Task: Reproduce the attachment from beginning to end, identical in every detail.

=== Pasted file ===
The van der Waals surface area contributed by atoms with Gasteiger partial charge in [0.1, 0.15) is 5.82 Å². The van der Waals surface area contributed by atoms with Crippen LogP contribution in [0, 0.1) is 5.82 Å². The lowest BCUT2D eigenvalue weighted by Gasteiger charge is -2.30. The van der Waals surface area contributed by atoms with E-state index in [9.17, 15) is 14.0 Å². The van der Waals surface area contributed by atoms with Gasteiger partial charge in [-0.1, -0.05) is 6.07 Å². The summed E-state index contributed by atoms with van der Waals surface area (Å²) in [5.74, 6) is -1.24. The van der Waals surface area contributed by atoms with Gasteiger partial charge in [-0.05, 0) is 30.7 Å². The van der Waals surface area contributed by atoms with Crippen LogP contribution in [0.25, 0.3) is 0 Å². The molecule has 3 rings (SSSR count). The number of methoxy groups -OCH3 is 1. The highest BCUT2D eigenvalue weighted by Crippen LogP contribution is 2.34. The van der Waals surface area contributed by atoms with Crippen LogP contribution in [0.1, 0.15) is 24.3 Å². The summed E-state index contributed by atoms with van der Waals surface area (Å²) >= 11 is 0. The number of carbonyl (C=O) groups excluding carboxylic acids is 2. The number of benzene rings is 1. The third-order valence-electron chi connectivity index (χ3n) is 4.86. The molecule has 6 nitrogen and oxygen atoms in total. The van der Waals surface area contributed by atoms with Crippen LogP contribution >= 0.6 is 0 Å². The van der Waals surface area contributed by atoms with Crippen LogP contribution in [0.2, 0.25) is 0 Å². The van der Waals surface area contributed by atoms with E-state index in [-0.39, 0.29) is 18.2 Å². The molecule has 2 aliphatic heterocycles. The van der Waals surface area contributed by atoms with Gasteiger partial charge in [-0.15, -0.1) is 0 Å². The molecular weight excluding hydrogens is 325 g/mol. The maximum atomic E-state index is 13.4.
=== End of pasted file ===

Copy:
The van der Waals surface area contributed by atoms with Gasteiger partial charge in [0.1, 0.15) is 5.82 Å². The van der Waals surface area contributed by atoms with Crippen LogP contribution in [0, 0.1) is 5.82 Å². The lowest BCUT2D eigenvalue weighted by Gasteiger charge is -2.30. The van der Waals surface area contributed by atoms with E-state index in [9.17, 15) is 14.0 Å². The van der Waals surface area contributed by atoms with Gasteiger partial charge in [-0.1, -0.05) is 6.07 Å². The summed E-state index contributed by atoms with van der Waals surface area (Å²) in [5.74, 6) is -1.24. The van der Waals surface area contributed by atoms with Gasteiger partial charge in [-0.05, 0) is 30.7 Å². The van der Waals surface area contributed by atoms with Crippen LogP contribution in [0.25, 0.3) is 0 Å². The molecule has 3 rings (SSSR count). The number of methoxy groups -OCH3 is 1. The highest BCUT2D eigenvalue weighted by Crippen LogP contribution is 2.34. The van der Waals surface area contributed by atoms with Crippen LogP contribution in [0.1, 0.15) is 24.3 Å². The summed E-state index contributed by atoms with van der Waals surface area (Å²) >= 11 is 0. The number of carbonyl (C=O) groups excluding carboxylic acids is 2. The number of benzene rings is 1. The third-order valence-electron chi connectivity index (χ3n) is 4.86. The molecule has 6 nitrogen and oxygen atoms in total. The van der Waals surface area contributed by atoms with Crippen LogP contribution >= 0.6 is 0 Å². The van der Waals surface area contributed by atoms with Crippen LogP contribution in [0.2, 0.25) is 0 Å². The van der Waals surface area contributed by atoms with E-state index in [-0.39, 0.29) is 18.2 Å². The molecule has 2 aliphatic heterocycles. The van der Waals surface area contributed by atoms with Gasteiger partial charge in [-0.15, -0.1) is 0 Å². The molecular weight excluding hydrogens is 325 g/mol. The maximum atomic E-state index is 13.4.